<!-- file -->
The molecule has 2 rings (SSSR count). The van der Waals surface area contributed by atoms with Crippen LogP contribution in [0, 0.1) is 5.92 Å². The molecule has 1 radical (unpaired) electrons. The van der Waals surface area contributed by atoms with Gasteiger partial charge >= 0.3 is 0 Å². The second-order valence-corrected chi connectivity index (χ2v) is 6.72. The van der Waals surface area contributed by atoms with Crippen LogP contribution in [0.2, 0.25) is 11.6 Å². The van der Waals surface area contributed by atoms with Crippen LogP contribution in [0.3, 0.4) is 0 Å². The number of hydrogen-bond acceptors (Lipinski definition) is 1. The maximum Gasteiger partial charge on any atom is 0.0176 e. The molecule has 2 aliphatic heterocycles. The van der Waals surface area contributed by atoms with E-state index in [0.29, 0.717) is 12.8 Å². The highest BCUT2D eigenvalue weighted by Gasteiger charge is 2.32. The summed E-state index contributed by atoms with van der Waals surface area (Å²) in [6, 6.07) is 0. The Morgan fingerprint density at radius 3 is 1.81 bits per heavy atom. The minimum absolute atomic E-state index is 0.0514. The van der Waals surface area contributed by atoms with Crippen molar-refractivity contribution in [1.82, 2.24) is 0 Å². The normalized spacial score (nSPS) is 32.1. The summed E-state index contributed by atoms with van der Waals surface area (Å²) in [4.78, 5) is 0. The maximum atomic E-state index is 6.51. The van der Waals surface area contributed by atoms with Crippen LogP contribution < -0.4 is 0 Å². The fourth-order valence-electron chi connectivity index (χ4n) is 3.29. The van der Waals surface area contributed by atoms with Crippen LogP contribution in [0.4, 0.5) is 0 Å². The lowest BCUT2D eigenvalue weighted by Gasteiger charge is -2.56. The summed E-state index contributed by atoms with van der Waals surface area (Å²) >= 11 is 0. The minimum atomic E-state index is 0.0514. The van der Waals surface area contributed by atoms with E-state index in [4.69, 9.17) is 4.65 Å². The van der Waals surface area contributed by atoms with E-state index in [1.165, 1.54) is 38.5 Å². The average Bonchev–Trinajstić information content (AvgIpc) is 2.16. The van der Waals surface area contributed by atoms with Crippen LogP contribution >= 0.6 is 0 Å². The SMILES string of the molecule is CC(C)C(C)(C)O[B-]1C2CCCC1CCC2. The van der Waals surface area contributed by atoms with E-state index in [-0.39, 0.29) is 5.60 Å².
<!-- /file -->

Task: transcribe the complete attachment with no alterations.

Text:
The molecule has 2 rings (SSSR count). The van der Waals surface area contributed by atoms with Crippen LogP contribution in [0, 0.1) is 5.92 Å². The molecule has 1 radical (unpaired) electrons. The van der Waals surface area contributed by atoms with Gasteiger partial charge >= 0.3 is 0 Å². The second-order valence-corrected chi connectivity index (χ2v) is 6.72. The van der Waals surface area contributed by atoms with Crippen LogP contribution in [0.2, 0.25) is 11.6 Å². The van der Waals surface area contributed by atoms with Crippen LogP contribution in [0.3, 0.4) is 0 Å². The number of hydrogen-bond acceptors (Lipinski definition) is 1. The maximum Gasteiger partial charge on any atom is 0.0176 e. The molecule has 2 aliphatic heterocycles. The van der Waals surface area contributed by atoms with E-state index in [0.29, 0.717) is 12.8 Å². The highest BCUT2D eigenvalue weighted by Gasteiger charge is 2.32. The summed E-state index contributed by atoms with van der Waals surface area (Å²) in [6, 6.07) is 0. The Morgan fingerprint density at radius 3 is 1.81 bits per heavy atom. The minimum absolute atomic E-state index is 0.0514. The van der Waals surface area contributed by atoms with Crippen molar-refractivity contribution in [1.82, 2.24) is 0 Å². The normalized spacial score (nSPS) is 32.1. The summed E-state index contributed by atoms with van der Waals surface area (Å²) in [4.78, 5) is 0. The maximum atomic E-state index is 6.51. The van der Waals surface area contributed by atoms with Crippen LogP contribution < -0.4 is 0 Å². The fourth-order valence-electron chi connectivity index (χ4n) is 3.29. The van der Waals surface area contributed by atoms with Crippen LogP contribution in [0.4, 0.5) is 0 Å². The lowest BCUT2D eigenvalue weighted by Gasteiger charge is -2.56. The summed E-state index contributed by atoms with van der Waals surface area (Å²) >= 11 is 0. The minimum atomic E-state index is 0.0514. The van der Waals surface area contributed by atoms with E-state index in [4.69, 9.17) is 4.65 Å². The van der Waals surface area contributed by atoms with E-state index in [1.165, 1.54) is 38.5 Å². The average Bonchev–Trinajstić information content (AvgIpc) is 2.16. The van der Waals surface area contributed by atoms with Crippen LogP contribution >= 0.6 is 0 Å². The SMILES string of the molecule is CC(C)C(C)(C)O[B-]1C2CCCC1CCC2. The van der Waals surface area contributed by atoms with E-state index in [-0.39, 0.29) is 5.60 Å².